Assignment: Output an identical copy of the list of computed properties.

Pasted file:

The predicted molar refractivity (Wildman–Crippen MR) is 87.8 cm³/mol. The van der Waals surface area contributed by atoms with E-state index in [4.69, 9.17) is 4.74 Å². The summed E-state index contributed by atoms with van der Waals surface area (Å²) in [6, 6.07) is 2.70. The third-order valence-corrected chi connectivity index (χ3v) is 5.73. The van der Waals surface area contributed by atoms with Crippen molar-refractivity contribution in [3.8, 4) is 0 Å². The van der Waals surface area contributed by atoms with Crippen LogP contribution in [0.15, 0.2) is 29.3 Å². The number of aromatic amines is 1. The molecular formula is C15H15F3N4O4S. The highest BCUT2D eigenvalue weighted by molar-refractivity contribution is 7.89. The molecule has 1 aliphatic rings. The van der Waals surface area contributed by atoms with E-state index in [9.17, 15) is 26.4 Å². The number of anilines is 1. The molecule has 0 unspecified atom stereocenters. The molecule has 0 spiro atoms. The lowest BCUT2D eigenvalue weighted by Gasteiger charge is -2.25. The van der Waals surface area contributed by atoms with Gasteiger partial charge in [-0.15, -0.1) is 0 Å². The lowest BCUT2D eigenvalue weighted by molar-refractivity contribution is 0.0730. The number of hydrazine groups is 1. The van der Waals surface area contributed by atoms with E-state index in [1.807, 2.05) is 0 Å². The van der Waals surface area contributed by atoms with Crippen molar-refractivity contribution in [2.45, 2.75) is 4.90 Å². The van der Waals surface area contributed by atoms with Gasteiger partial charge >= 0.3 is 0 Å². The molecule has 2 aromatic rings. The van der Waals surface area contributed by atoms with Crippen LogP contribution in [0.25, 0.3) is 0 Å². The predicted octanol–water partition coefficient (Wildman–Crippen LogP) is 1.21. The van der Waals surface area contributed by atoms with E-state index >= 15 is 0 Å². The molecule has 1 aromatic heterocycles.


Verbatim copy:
The predicted molar refractivity (Wildman–Crippen MR) is 87.8 cm³/mol. The van der Waals surface area contributed by atoms with E-state index in [4.69, 9.17) is 4.74 Å². The summed E-state index contributed by atoms with van der Waals surface area (Å²) in [6, 6.07) is 2.70. The third-order valence-corrected chi connectivity index (χ3v) is 5.73. The van der Waals surface area contributed by atoms with Crippen molar-refractivity contribution in [3.8, 4) is 0 Å². The van der Waals surface area contributed by atoms with Crippen LogP contribution in [0.15, 0.2) is 29.3 Å². The number of aromatic amines is 1. The molecular formula is C15H15F3N4O4S. The highest BCUT2D eigenvalue weighted by molar-refractivity contribution is 7.89. The molecule has 1 aliphatic rings. The van der Waals surface area contributed by atoms with E-state index in [9.17, 15) is 26.4 Å². The number of anilines is 1. The molecule has 0 unspecified atom stereocenters. The molecule has 0 spiro atoms. The lowest BCUT2D eigenvalue weighted by Gasteiger charge is -2.25. The van der Waals surface area contributed by atoms with Gasteiger partial charge in [-0.15, -0.1) is 0 Å². The lowest BCUT2D eigenvalue weighted by molar-refractivity contribution is 0.0730. The number of hydrazine groups is 1. The van der Waals surface area contributed by atoms with E-state index in [1.807, 2.05) is 0 Å². The van der Waals surface area contributed by atoms with Crippen molar-refractivity contribution in [2.45, 2.75) is 4.90 Å². The van der Waals surface area contributed by atoms with Gasteiger partial charge >= 0.3 is 0 Å². The molecule has 2 aromatic rings. The van der Waals surface area contributed by atoms with Crippen LogP contribution in [0.25, 0.3) is 0 Å². The predicted octanol–water partition coefficient (Wildman–Crippen LogP) is 1.21. The van der Waals surface area contributed by atoms with E-state index >= 15 is 0 Å². The molecule has 1 aromatic heterocycles.